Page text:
If we look closer to home at the airline level, improved user experience through better engagement and personalization will become paramount. The airline loyalty programs of old with their static tiers and benefits will be replaced by machine-learning assisted, fully personalized smart service engines that will take good care of their passengers, be it doing automated check-ins or actually listening to passengers through chatbots and solving their issues in the blink of an eye.

Last but not least, we feel that a lot of the airline software systems out there still have to catch up to the full potential of cloud computing, which is the crucial foundation that makes everything mentioned above possible.

Justin Bachman from Bloomberg described airline IT operations as follows: “[…] the fact that most airlines deploy a mix of old and new technologies, building some just for themselves to do particular tasks while buying others from vendors. That makes the overall IT operation a motley collection of equipment.” Could you confirm or deny the claim?

The long standing “one stop shop” vs “best of breed” argument in the airline industry will probably outlive us all. The matter of the fact is running an airline is an incredibly complex business and while it is essential that all the different moving parts of an airline system play nice with each other, there can be no single provider that offers the most ideal solution for every airline in any case, making having a “motley collection” of different solutions inevitable.

That is why we believe the ideal solution is to take a hybrid approach, which we always strive to do with our own solutions: There are multiple areas of an airline operation that we are proficient in ranging all the way from reservations and distribution to schedule planning and departure control. If an airline is using several of our solutions they obviously come together to create a seamless whole, sharing data and functionality across the entire system. But we are also mindful of those cases where one or more components might be from different origins, and always put interoperability at the forefront of our technical architecture.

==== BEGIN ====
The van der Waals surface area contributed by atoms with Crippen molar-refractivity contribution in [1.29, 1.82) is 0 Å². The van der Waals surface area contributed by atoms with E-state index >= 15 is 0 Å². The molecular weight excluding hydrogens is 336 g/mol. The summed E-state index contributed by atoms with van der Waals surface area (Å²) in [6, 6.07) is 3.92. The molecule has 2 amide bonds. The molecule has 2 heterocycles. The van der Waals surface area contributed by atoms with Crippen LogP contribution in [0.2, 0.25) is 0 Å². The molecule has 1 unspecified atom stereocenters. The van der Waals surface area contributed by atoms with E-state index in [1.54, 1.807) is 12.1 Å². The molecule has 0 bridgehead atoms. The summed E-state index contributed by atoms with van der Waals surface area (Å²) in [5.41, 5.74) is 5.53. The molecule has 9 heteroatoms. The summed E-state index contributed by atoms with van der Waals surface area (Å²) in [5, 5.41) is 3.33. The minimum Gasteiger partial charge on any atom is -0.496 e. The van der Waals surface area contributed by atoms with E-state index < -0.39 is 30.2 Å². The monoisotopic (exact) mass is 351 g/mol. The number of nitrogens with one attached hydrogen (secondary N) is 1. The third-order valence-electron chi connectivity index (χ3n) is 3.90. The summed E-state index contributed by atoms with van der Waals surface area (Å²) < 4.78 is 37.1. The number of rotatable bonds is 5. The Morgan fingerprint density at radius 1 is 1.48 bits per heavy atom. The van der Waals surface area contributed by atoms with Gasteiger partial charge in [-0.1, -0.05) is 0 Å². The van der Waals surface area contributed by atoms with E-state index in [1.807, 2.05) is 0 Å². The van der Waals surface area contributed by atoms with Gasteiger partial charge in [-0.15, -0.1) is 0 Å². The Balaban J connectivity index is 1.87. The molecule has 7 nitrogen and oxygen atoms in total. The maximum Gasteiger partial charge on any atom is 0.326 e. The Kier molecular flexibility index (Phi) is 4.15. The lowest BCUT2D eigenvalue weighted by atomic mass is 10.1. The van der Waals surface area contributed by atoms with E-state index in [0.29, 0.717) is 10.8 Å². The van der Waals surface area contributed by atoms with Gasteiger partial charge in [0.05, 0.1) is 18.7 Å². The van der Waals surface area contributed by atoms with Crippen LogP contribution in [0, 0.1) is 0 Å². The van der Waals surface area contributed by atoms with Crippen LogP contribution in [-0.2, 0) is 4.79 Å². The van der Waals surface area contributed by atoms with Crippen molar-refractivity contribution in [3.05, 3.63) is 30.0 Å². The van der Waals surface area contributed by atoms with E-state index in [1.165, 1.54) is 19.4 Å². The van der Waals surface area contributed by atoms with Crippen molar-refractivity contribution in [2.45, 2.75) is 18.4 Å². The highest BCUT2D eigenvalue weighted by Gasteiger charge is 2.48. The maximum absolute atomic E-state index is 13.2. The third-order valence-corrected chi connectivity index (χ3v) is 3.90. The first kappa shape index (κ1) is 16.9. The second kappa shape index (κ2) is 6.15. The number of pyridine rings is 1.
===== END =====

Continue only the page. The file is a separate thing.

Offering airlines maximum freedom on how they wish to conduct their business is our guiding principle, and that means not only striving to provide the best possible tools for the job but also keeping an open mind and an open line of communication with the outside world. We believe the model of putting in place artificial restrictions and barriers as favoured by some traditional legacy airline systems is outdated and ultimately harmful to airlines, which need to make the best use of their data through real time availability and open connectivity possibilities.

You work with various airlines, including legacy, hybrid and LCCs. In your experience, are there any major differences among these three types of carriers in terms of software in use?

On the one hand, the two types of carriers on the extremes still exhibit their core traits: Legacy carriers treat their software as an inventory and ticketing system with a fare pricing and revenue management layer on top, while LCCs have a propensity for stripping their fares bare of every conceivable ancillary and then distributing direct, often eschewing things like GDS integration or interlining.

But on the other hand, every day we observe more convergence towards the hybrid model among these different types of airlines. We see increasing use of fare families and flexible bundles, which we call “some bundling” as a reference to a sensible step back from the unchecked “unbundling” craze. We see LCCs testing the indirect distribution waters with OTA and metasearch engine integrations, if not outright GDS. We routinely work with airlines of all stripes to implement merchandising and airline retailing approaches.

We believe that all of this points at some universal best practices emerging across different types of airlines to conduct the core part of the business, and therefore airlines are starting to emphasize personalization and user experience as key differentiators where they can apply their unique flavour. We also support this forward-looking approach through our highly flexible software platform and unrestricted data accessibility. 


Nevra Onursal Karaagac is Chief Sales and Marketing Officer at Hitit, an Airline & Travel IT provider. Under the Crane name the company provides 12 software solutions divided into three categories of PSS, Operations and Accounting.